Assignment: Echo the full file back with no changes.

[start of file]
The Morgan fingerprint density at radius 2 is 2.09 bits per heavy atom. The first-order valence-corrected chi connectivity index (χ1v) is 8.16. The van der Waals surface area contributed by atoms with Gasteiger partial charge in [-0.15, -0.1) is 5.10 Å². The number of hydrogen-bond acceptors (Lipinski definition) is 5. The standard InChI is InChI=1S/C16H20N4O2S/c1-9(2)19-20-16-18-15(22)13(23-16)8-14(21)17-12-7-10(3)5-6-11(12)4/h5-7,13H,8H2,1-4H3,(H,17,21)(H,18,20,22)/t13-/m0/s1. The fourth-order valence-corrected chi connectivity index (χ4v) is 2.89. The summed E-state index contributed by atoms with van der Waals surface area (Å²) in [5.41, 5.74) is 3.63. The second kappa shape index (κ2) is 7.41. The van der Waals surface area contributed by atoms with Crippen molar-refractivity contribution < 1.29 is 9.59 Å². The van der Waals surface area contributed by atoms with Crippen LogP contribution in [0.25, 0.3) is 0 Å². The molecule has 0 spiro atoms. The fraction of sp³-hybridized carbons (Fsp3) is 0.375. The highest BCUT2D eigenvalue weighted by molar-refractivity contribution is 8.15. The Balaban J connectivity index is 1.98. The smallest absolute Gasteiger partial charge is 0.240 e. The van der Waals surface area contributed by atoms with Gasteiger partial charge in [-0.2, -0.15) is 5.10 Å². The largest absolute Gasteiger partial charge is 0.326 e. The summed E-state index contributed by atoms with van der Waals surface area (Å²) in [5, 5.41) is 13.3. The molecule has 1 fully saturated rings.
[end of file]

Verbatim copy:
The Morgan fingerprint density at radius 2 is 2.09 bits per heavy atom. The first-order valence-corrected chi connectivity index (χ1v) is 8.16. The van der Waals surface area contributed by atoms with Gasteiger partial charge in [-0.15, -0.1) is 5.10 Å². The number of hydrogen-bond acceptors (Lipinski definition) is 5. The standard InChI is InChI=1S/C16H20N4O2S/c1-9(2)19-20-16-18-15(22)13(23-16)8-14(21)17-12-7-10(3)5-6-11(12)4/h5-7,13H,8H2,1-4H3,(H,17,21)(H,18,20,22)/t13-/m0/s1. The fourth-order valence-corrected chi connectivity index (χ4v) is 2.89. The summed E-state index contributed by atoms with van der Waals surface area (Å²) in [5.41, 5.74) is 3.63. The second kappa shape index (κ2) is 7.41. The van der Waals surface area contributed by atoms with Crippen molar-refractivity contribution < 1.29 is 9.59 Å². The van der Waals surface area contributed by atoms with Crippen LogP contribution in [0.25, 0.3) is 0 Å². The molecule has 0 spiro atoms. The fraction of sp³-hybridized carbons (Fsp3) is 0.375. The highest BCUT2D eigenvalue weighted by molar-refractivity contribution is 8.15. The Balaban J connectivity index is 1.98. The smallest absolute Gasteiger partial charge is 0.240 e. The van der Waals surface area contributed by atoms with Gasteiger partial charge in [-0.2, -0.15) is 5.10 Å². The largest absolute Gasteiger partial charge is 0.326 e. The summed E-state index contributed by atoms with van der Waals surface area (Å²) in [5, 5.41) is 13.3. The molecule has 1 fully saturated rings.